#80 by poboy // Mar 14, 2012 - 2:21pm
The reason the LCF is so inaccurate is that it appears to be one big misuse of regression analysis, and therefore isn't really predictive of future performance.
It isn't FO's fault, exactly: the dataset of QBs drafted is too small to draw meaningful conclusions, and any attempt to do this sort of predictive analysis is destined to fail. Still, the LCF is pretty junky. Fun to read about, though.
#84 by Rocco // Mar 14, 2012 - 5:24pm
I think part of the problem is the raw data from college isn't particularly useful. With more and more teams using short passing games and WR screen passes you see higher completion %s. Plus the disparity in talent amongst the tiers of teams is significant. The LCF is interesting and the factors it takes into consideration make a lot of sense but it hasn't been all that accurate yet. Or maybe it's saying that these QBs would have been good had they ended up in better situations?
#105 by usernaim250 // Apr 28, 2012 - 1:41pm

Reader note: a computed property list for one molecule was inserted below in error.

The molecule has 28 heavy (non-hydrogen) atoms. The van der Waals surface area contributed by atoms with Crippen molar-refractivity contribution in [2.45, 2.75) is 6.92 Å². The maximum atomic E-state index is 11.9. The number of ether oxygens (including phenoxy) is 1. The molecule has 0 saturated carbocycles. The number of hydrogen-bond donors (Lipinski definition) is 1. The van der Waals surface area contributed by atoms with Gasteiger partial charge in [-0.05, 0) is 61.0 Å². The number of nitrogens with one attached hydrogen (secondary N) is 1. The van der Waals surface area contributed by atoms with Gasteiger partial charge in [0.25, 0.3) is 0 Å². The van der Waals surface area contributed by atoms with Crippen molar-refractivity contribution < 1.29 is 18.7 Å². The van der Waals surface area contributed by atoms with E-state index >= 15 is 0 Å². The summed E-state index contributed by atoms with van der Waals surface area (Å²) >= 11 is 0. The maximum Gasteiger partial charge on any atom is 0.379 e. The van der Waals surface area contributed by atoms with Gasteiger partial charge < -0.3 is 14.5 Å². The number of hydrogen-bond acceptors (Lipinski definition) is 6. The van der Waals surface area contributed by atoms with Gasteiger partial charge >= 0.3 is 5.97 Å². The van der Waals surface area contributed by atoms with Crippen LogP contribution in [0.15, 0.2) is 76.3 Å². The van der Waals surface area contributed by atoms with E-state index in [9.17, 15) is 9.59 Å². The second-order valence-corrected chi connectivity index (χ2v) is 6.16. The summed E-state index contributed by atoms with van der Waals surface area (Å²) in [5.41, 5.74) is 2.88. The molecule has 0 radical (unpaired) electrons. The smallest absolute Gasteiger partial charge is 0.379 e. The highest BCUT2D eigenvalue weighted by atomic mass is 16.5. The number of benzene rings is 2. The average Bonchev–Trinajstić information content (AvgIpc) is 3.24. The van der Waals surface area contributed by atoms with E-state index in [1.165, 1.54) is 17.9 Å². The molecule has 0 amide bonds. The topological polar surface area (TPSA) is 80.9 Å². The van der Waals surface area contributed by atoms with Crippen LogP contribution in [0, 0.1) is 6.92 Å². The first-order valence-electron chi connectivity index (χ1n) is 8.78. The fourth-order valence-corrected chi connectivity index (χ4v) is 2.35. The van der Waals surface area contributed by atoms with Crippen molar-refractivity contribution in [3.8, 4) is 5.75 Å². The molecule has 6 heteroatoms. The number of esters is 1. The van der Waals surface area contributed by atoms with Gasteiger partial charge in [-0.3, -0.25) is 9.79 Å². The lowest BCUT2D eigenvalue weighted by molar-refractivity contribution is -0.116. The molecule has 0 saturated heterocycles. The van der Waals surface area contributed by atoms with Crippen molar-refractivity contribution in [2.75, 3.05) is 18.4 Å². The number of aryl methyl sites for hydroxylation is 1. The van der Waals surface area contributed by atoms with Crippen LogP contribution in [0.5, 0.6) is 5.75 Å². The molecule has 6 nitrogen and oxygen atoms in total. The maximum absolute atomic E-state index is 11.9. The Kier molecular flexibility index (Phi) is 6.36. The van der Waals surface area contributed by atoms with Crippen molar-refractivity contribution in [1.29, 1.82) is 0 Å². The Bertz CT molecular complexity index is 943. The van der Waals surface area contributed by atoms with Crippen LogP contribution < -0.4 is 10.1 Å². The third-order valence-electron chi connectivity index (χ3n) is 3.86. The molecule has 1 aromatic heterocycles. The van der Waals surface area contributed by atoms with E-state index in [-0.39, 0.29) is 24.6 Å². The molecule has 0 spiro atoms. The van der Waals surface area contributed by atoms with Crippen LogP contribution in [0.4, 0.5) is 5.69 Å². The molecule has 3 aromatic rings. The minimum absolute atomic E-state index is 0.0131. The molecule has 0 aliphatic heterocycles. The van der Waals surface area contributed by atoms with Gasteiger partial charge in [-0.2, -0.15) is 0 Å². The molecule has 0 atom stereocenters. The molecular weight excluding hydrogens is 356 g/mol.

No system of talent evaluation is all that accurate. The meaningful standard is whether LCF outdoes NFL GMs. Simply by avoiding some of the biggest mistakes in the history of the NFL, it surely does that. As far as your complaints about Quinn, he fell, but was very seriously talked about as a top five pick. So as much as LCF missed on him, so did everyone else.
As for Jason Campbell, he played on a team with very poor receivers and for most of his tenure a very poor line in Washington, and was nonetheless somewhat effective, with ratings in the mid 80s. He was having a terrific season this year before his injury. He's better than the #1 overall pick in that draft (Alex Smith), and merely predicting that has to be a win for LCF. Just because he's not Peyton Manning, he's not a miss. He's good. Not a wasted pick.
Similarly Henne has positive DVOA for 2009 and 2010 on severely undertalented offences. He's much better than the guy taken right before him (Brohm, who some had as a first rounder). Neither was a jackpot but both are above average for qb's taken in the first two rounds simply because so many QB's end up having no value at all.
#52 by Lebo // Mar 13, 2012 - 10:59am